The article in question wasn't just about "here are possible solutions to two* civic problems", it was "here are these unorthodox, but potentially more effective solutions, but the paradox is that they are extremely politically unpalatable, they seem unfair to the general public". It seems silly to cite that as a "weakness" of the article, when it was part of the article's content, and the parallel with welfare reform was noted.

Here's a link to the actual article:

http://www.newyorker.com/fact/content/articles/060213fa_fact

* Actually, now that I look at it again, it goes into three civic problems, though chronic homelesness is the primary focus.

  

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janey
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21. "yes, of course"
In response to Reply # 16


  

          

I read the article when it was published (I pretty much religiously read his essays in the New Yorker), and I get it that he was just pointing out that there are paradoxical alternatives that aren't really under consideration, and just musing on them.

And that kind of brings us back to the whole Who Is Malcolm Gladwell And Why Do We Like Him question. He's great at pointing out these funny little inconsistencies, like how increased airport security yields fewer incidents with increasingly horrific results, but he's not great at finding solutions. On the other hand, that's not his intent. His intent is to noodle. And what a great noodler he is.

But it's when we say, well why NOT try it? that we have to face the real reality world and see why it wouldn't fly.

By the way, I thought he might be at a new low point in this week's New Yorker. I depend on MG to find me people and things I would never hear about otherwise -- the diaper guy, for example -- and I gather that the Dog Whisperer has a television show.

  

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johnny_domino
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22. "But if it was politically easy"
In response to Reply # 21
Thu May-18-06 05:02 PM by johnny_domino

  

          

Some politician would have already done it and loudly claimed credit for it. Gladwell's doing what he can, getting these ideas out there, it's up to other people to sell them politically.

Agreed on the dog whisperer article though, I didn't even realize that was Gladwell.

  

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janey
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24. "the better article"
In response to Reply # 22


  

          

is the one on co-opting dissent re: the Da Vinci Code

  

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johnny_domino
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29. "agreed"
In response to Reply # 24


  

          

It was just a sub-par issue, unfortunately. But at least it wasn't a food or style issue.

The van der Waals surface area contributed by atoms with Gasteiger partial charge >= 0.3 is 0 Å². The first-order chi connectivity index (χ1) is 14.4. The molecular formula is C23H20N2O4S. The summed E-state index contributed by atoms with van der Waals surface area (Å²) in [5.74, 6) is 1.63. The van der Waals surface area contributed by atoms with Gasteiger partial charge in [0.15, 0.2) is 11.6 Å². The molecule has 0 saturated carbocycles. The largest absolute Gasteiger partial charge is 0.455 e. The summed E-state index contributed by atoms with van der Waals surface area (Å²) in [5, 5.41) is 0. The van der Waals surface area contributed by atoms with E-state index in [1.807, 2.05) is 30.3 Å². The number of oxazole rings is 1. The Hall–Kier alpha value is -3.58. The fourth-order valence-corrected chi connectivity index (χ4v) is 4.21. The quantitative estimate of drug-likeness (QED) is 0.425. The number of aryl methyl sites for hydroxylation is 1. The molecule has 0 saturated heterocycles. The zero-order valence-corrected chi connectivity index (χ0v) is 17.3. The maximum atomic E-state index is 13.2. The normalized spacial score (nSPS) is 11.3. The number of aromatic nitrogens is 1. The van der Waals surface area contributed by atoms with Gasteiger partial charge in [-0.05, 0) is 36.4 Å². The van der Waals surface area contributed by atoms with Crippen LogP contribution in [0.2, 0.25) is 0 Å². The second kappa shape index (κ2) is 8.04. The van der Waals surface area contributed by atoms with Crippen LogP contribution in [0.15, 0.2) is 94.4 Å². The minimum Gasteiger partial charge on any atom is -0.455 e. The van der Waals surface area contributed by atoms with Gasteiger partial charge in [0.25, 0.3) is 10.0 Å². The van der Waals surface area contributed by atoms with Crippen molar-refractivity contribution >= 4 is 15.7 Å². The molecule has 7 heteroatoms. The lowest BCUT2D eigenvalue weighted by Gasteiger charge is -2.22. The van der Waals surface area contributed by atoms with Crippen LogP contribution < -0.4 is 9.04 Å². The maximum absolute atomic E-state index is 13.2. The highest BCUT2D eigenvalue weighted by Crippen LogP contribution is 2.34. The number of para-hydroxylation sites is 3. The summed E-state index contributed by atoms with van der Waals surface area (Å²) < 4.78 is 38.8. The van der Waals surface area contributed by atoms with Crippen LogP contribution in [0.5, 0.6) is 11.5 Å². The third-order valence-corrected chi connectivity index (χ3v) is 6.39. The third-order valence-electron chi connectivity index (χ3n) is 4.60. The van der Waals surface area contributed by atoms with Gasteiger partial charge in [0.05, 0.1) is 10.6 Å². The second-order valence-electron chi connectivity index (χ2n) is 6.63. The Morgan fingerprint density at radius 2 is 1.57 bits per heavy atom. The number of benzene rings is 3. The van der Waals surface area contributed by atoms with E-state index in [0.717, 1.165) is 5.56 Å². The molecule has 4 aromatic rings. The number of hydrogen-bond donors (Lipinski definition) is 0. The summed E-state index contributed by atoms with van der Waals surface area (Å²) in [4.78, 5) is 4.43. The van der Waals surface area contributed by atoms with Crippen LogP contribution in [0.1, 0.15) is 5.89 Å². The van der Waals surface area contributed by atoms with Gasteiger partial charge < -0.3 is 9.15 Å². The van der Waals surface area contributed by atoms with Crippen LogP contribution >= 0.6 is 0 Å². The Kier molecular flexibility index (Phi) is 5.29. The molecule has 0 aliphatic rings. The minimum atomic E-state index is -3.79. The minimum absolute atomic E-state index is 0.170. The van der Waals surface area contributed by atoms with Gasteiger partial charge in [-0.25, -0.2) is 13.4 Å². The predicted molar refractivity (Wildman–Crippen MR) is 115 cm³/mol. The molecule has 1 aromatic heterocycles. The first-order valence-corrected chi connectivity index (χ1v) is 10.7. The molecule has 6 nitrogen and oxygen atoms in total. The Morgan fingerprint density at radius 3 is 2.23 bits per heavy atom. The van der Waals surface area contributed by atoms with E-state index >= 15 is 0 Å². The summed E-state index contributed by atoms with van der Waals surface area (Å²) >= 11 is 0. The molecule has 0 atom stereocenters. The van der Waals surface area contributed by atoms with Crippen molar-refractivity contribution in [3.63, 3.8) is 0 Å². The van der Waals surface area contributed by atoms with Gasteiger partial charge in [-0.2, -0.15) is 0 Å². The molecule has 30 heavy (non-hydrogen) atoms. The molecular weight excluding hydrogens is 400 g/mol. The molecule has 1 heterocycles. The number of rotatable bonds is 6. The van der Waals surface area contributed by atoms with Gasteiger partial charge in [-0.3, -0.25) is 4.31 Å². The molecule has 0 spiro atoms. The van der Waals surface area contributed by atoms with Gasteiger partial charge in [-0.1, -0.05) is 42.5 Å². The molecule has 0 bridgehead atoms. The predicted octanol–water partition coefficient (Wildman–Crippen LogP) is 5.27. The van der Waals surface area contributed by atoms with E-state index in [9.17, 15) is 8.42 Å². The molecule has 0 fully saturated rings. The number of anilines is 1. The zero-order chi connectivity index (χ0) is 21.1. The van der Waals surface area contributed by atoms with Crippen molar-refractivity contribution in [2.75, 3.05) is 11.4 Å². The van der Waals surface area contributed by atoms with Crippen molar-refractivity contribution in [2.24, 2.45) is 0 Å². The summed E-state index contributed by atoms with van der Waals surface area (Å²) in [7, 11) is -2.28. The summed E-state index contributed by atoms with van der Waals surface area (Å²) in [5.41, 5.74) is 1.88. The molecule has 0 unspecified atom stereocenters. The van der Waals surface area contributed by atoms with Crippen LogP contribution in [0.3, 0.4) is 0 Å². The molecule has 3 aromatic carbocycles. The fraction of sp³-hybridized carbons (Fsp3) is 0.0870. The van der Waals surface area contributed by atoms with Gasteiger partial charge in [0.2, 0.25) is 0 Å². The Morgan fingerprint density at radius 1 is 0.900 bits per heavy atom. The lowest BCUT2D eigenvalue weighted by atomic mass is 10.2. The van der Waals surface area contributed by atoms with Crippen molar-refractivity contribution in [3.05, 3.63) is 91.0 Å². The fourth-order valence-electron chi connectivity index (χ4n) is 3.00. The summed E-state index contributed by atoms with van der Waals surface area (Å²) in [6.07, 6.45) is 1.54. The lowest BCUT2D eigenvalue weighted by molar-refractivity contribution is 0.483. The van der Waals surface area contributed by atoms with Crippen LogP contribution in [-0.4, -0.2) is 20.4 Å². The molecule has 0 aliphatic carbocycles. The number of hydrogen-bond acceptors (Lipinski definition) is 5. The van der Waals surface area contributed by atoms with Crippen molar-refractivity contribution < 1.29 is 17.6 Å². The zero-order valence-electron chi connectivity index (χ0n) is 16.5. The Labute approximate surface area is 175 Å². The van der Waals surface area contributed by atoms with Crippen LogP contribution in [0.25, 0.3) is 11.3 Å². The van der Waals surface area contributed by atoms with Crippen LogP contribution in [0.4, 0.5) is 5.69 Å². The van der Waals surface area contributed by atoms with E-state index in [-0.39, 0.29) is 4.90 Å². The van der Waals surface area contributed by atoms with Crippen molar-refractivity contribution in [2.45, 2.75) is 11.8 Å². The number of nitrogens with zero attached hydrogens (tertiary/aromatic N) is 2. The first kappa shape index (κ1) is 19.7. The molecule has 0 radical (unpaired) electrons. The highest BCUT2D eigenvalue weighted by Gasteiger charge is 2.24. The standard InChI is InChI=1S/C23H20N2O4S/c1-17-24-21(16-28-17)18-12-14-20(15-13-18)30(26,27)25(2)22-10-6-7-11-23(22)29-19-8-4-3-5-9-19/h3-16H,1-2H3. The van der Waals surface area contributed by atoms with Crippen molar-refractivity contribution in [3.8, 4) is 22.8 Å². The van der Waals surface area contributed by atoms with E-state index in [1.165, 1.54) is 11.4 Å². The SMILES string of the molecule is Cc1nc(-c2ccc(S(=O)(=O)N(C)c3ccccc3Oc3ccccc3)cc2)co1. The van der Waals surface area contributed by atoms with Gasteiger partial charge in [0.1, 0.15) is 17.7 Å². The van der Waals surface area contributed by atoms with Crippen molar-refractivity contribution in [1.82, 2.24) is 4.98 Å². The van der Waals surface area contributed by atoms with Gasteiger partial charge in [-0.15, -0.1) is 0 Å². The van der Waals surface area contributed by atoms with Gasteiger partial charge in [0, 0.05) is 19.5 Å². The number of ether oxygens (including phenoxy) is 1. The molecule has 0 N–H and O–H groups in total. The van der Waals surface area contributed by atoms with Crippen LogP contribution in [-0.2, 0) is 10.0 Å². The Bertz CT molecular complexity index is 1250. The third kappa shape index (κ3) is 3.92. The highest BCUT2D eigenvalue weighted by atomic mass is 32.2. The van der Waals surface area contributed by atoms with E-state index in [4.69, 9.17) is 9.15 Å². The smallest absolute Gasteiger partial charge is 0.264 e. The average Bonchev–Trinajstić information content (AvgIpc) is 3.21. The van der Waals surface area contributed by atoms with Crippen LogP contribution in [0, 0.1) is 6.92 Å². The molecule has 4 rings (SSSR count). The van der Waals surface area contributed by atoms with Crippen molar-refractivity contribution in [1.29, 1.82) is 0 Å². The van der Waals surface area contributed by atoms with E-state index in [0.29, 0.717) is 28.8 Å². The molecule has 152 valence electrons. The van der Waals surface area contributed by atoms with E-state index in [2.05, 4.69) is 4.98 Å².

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janey
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30. "I know, sigh, I hate those."
In response to Reply # 29


  

          

I saw David Remnick speak the other day. That man is so smart it just kills me.

The last time I saw him speak, during the Q&A someone asked, "Do you have anything to do with the choice of poetry for the magazine, and if so, WHY?" lol

  

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johnny_domino
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31. "hahahahaha"
In response to Reply # 30
Fri May-19-06 03:41 PM by johnny_domino

  

          

That's great. I used to take the time to read the poems, the only ones I tended to like were the ones translated from Polish. And even those disrupted the flow of whatever I was reading. Now I just look past 'em like I do the ads. I do love the New Yorker though, in general, it's the only magazine I read regularly, aside from whatever crap they have to distract me at the gym.

  

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janey
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32. "You ARE me."
In response to Reply # 31


  

          

You know that one that was in the first issue after Sept. 11, 2001? "Try to praise the mutilated world"? Translated from the POLISH (side note: Why do we say "from THE Polish"? That ALWAYS bugs me.)

I printed that fucker out and have had it at my desk ever since.

And that is probably the only poem printed in the New Yorker that I have ever actually liked. lol

  

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johnny_domino
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34. "I didn't have the subscription yet at that point"
In response to Reply # 32
Sat May-20-06 01:09 AM by johnny_domino

  

          

I've only had it for the past 2-3 years. I hear you on "the polish", it's like a 21st century equivalent of "I met a chinese the other day".

P.S. Does the fact that I am a dude make me more you, or less you?

  

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ear2ear
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Fri May-19-06 07:05 PM

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33. "thanks for focusing my unease with this book"
In response to Reply # 2